First, and most important, the unemployment rate is high because the Federal Reserve misjudged how much investment spending would fall in the aftermath of the collapse of the NASDAQ bubble, and because the Federal Reserve then misjudged how fast productivity would grow. If the Federal Reserve had had an accurate forecast of the investment-spending slowdown, it would have taken appropriate action and the labor market would be in good shape. And if labor productivity growth had exhibited its “normal” recession-and-stagnation slowdown rather than zooming ahead, the amount of demand growth we have had in the past two years would have been enough to put the labor market in good shape. However, don’t blame the Federal Reserve too much: it has a very hard task, it’s policies can’t be perfect, and all-in-all its performance over the past two decades has been amazing.

Plus the Bush tax cuts have not had much of a stimulatory effect on employment. Most of all, Brad tells us, we should not blame trade with China. I am less negative toward the Bush economists than is Brad, but I agree with the core of his analysis.

Can suicide attempts be rational?

…after people attempt suicide and fail, their incomes increase by an average of 20.6 percent compared to peers who seriously contemplate suicide but never make an attempt. In fact, the more serious the attempt, the larger the boost–”hard-suicide” attempts, in which luck is the only reason the attempts fail, are associated with a 36.3 percent increase in income. (The presence of nonattempters as a control group suggests the suicide effort is the root cause of the boost.)

Here is a link to the original research.

Now, you may wonder, how can this be?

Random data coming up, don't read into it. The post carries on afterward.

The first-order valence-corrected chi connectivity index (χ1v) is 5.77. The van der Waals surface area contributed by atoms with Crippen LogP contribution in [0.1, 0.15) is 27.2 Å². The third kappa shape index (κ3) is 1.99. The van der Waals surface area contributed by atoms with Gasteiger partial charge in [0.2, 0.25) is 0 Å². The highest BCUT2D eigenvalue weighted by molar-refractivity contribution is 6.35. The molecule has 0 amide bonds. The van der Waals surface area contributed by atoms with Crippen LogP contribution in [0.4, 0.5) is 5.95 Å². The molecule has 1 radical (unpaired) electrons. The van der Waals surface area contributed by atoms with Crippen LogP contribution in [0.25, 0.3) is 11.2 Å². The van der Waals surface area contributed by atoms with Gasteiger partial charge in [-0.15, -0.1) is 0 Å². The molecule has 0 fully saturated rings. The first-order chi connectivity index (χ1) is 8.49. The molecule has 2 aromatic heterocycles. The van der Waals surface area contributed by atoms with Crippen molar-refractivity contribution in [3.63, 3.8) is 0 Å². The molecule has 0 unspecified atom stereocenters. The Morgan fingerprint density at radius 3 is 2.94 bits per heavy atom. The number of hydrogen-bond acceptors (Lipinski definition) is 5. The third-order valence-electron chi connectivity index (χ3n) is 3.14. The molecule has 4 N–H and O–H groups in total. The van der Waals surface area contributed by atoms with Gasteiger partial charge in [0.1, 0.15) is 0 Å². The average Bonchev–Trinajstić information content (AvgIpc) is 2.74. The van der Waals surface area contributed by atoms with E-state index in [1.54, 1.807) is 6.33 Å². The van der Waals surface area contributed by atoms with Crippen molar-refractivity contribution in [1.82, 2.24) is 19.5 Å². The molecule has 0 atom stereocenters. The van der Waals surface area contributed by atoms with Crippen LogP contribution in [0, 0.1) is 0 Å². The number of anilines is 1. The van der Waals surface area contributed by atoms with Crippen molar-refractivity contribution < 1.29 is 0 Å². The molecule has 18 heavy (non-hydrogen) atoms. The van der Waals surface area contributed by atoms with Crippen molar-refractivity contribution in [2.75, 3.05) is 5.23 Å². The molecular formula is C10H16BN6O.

Why should suicide be an economic boon? Once you attempt suicide you suddenly have access to lots of resources–medical care, psychiatric attention, familial love and concern–that were previously expensive or unavailable. Doubters may ask why the depressed don’t seek out resources earlier. But studies have demonstrated that psychological and familial resources become “cheaper” after a suicide attempt: It is difficult to find free medical care when you are sad, but once you try to kill yourself, it’s forced on you.

So what should we do? The article, the source of this post, suggests “well funded educational campaigns”. A cynical economist might suggest social stigma for suicide, rather than forgiveness. Personally, I suspect that few people attempt suicide for the resulting free medical care, but rather for the attention. We can’t precommit to ignoring them, so perhaps we are simply stuck. I invite Alex to offer some suggestions on how to limit the number of suicides; keep in mind it is a bigger killer in the United States than is homicide.

Addendum: Thanks to Fabio for the pointer. And Eric Crampton suggests the following: “I have a different take on the suicide post – mean reversion. Assume that people are hit with heterogeneous shocks, positive and negative. If people are most likely to commit suicide at the worst point (after the biggest negative shock), then future income increases are just mean reversion. People who just contemplate it have had negative shocks, but not as strongly negative.”

Thank you all for reading